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This is probably obvious to the TeX gurus, but here goes:

I want to create a command that takes a control sequence (with no arguments) as input and prints the name of that control sequence, without the leading backslash. How can that be done?

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marked as duplicate by Leo Liu, lockstep, Stefan Kottwitz Mar 2 '13 at 11:48

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It is done with \meaning see tex.stackexchange.com/questions/4784/… – Yiannis Lazarides Mar 2 '13 at 10:15
I thought \newcommand*{\MacroName}[1]{\string#1} should do it, but there seems to be an extra quote in the output? – Peter Grill Mar 2 '13 at 10:16
@PeterGrill: Load usepackage[T1]{fontenc} and the quote will be a slash. – Marco Daniel Mar 2 '13 at 10:19
@PeterGrill: Jubobs want no leading slash. – Marco Daniel Mar 2 '13 at 10:21
up vote 7 down vote accepted

There are various approaches, as some of the comments indicate. There are a couple of 'awkward' cases to cover: if the escape character is non-printable, and if the control sequence starts with a space (such as \csname\space awkward\endcsname). In expl3, we cover this with a function called \cs_to_str:N, which in primitives would be written as

\catcode`\@=11 %
  \romannumeral\if\string\ \cs@to@str@aux@i\fi

and used as

\cs@to@str\foo % => "foo"
\expandafter\cs@to@str\csname\space foo\endcsname % => " foo"

To explain how this works, there are three cases

  1. The escape character is printable and not a space. In this case, \string\ gives two tokens (the escape character and a space), which have different catcodes. The \if test is therefore false, and so the second \string can safely be used, with \cs@to@str@aux@ii removing the escape character.

  2. The escape character is not printable. In this case, \string\ yields only one token, and the test continues, expanding \cs@to@str@aux@i. The insertion of - forces the test to be false and \string can be used directly to give the desired output.

  3. The escape character is a space. In this case, the \if test is true, and \cs@to@str@aux@i leads to the insertion of -\z@ which \number turns into -0. That's not 'terminated', so the \romannumeral goes looking for an optional space. It finds this in the escape character, which is therefore removed leaving just the control sequence name.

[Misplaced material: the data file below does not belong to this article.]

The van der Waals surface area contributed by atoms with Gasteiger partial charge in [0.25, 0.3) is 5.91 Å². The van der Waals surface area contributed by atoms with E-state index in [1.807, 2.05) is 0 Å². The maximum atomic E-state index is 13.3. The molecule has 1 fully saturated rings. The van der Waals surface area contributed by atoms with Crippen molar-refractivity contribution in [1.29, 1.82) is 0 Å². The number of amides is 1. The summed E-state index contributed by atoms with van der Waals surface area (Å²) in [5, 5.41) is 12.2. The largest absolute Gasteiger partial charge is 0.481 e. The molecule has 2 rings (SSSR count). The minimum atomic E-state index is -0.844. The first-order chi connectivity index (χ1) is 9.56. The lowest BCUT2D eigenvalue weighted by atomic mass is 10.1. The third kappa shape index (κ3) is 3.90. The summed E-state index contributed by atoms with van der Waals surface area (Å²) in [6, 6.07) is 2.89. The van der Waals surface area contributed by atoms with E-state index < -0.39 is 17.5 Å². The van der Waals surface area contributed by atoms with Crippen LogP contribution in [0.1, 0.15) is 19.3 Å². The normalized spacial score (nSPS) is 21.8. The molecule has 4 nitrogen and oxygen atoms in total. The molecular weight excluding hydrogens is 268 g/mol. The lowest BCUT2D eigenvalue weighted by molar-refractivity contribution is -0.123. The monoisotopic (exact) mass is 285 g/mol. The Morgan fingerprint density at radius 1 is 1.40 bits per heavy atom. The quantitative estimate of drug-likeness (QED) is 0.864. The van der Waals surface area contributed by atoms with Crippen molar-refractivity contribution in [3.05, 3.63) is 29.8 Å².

In all three cases, notice that we never have the possibility to remove a leading space from the name itself as we never remove a token that is not the escape character.

As this is all built-in to expl3, I'd just create a document-level alias:

\newcommand{\CsToStr}[1]{\cs_to_str:N #1}




(you can do this with xparse, of course).

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A small expl-solution would be nice. I am thinking about a solution which accepts strings and commands. – Marco Daniel Mar 2 '13 at 10:37
@MarcoDaniel I've added an expl3 version: a command taking both strings and command names seems like a poor idea to me (what is the formal definition for the interface?). – Joseph Wright Mar 2 '13 at 10:42
I am only interested in an implementation ;-) – Marco Daniel Mar 2 '13 at 10:44
@MarcoDaniel The version I have above is the same as the expl3 implementation except for the naming conventions: see l3basics.dtx. – Joseph Wright Mar 2 '13 at 10:50

You can also use the xstring package along with \string:

enter image description here







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Fails if the escape character is non-printable (try \escapechar=-1 just after \begin{document}). – Joseph Wright Mar 2 '13 at 10:36
@JosephWright I would say the other way around: make \escapechar=-1 and forget xstring. – yo' Mar 2 '13 at 10:47
Not considering the \escapechar=-1 issue you can achieve the same without xstring: \makeatletter\newcommand{\MacroName}[1]{\expandafter\@gobble\string#1}\makeatot‌​her – clemens Mar 2 '13 at 14:36
Also you should use the non-starred variant of \newcommand or you can't use \MacroName{\par}. – clemens Mar 2 '13 at 14:38

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